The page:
Government authorities and environmentalists here are calling for increased public awareness on the blue whale (Balaenoptera musculus) which has been sighted again for three consecutive days in the waters of southern Negros Oriental.
The baleen whale was spotted close to shore from somewhere in between Dauin town, Bacong town and Dumaguete City beginning Monday.
On Tuesday, it was seen again for about five or six times in the afternoon by a group of about 20 people, headed by environmentalist and dive shop owner and dive tour operator Harold Biglete, off the coast of Dauin and Bacong.
Biglete took the team, including personnel from the Negros Oriental Tourism Office, the Bantay Dagat and this reporter, for almost two hours of roaming the sea waters off Dauin and Bacong to document the blue whale’s activities.
It appeared in different spots but mostly near the shore, expelling air through its blowhole a few times before making a dive, and then reappearing again somewhere else.
On Wednesday, Biglete once again went out to sea in his 27-footer dive boat, the MBCA Rosefel 2, this time with representatives from the Maritime Police, the Bureau of Fisheries and Aquatic Resources (BFAR), several media practitioners, Dauin police and Bantay Dagat, among others, to further document the blue whale.
The Silliman University Marine Laboratory (SUML) also sent a team to observe the blue whale up close.
While little is still known of this particular blue whale, it is highly believed that it is in Negros Oriental to feed, as it has been seen in some instances near the marine reserves in the adjacent towns and cities.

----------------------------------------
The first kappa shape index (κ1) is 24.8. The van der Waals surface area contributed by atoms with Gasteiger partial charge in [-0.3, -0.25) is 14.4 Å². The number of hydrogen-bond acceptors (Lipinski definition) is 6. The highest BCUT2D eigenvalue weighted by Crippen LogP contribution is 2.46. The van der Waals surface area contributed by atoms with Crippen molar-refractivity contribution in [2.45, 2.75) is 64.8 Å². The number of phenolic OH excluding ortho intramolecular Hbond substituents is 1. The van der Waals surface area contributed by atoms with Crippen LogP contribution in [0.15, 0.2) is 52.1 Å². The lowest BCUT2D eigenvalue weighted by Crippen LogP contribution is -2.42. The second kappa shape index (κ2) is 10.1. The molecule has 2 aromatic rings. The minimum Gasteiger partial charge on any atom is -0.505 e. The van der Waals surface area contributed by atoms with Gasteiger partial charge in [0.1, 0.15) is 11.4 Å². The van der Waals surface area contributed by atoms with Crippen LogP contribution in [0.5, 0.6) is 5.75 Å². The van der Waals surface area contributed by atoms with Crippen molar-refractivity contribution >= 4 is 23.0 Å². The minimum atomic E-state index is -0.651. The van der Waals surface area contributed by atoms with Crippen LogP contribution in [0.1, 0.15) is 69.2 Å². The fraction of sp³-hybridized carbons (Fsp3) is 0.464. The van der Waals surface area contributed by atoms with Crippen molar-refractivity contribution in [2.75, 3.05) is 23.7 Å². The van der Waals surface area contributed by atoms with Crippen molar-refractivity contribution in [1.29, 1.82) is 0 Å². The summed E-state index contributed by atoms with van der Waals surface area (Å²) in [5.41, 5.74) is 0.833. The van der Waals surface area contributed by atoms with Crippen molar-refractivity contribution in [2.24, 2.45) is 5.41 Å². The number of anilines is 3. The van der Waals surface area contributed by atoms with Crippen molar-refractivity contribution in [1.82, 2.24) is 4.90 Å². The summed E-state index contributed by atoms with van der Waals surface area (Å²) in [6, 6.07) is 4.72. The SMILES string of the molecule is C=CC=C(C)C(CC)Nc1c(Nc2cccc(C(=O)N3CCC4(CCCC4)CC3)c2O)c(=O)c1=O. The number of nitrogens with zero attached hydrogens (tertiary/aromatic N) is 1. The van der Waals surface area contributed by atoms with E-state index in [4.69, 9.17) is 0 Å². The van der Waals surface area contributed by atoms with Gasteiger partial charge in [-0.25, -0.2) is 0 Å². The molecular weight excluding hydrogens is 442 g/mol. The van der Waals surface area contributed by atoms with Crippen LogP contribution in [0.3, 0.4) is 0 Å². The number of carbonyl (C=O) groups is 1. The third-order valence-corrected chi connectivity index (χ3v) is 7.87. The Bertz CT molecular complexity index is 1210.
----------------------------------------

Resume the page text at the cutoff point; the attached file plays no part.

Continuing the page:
Biglete has asked local officials and the media to help spread the word about the marine mammal’s presence in Negros Oriental to protect it from threats, most especially being run over by ships and boats.
Biglete has started distributing flyers about the blue whale.
Danny Ocampo, an environmentalist and professional scuba diver, also echoed the same sentiment, saying he will also be preparing flyers that would contain basic information about the blue whale and guidelines especially during a sighting.
AA Yaptinchay of Marine Wildlife Watch also expressed at least two concerns, namely, the protection of the blue whale from potential threat and ensuring it will not be disturbed as well as documenting its activity and plotting out a pattern if possible.
BFAR’s Allan Marco also called on owners and operators of boats and ships to pay attention to the blue whale’s presence in Negros Oriental waters considering that it is an endangered species.
Marco also cautioned that the law carries stiff penalties for those causing harm to the blue whale.
It is highly hoped that there will be concerted protection and conservation efforts for the blue whale, the largest animal on earth, as not much is known about this particular cetacean globally, according to Yaptinchay.
The blue whale in Negros Oriental has attracted public attention as it is the first time to document its presence here even though there were previous reports of sightings in the past but with very little information available. (PNA)LAP/By Judaline F. Partlow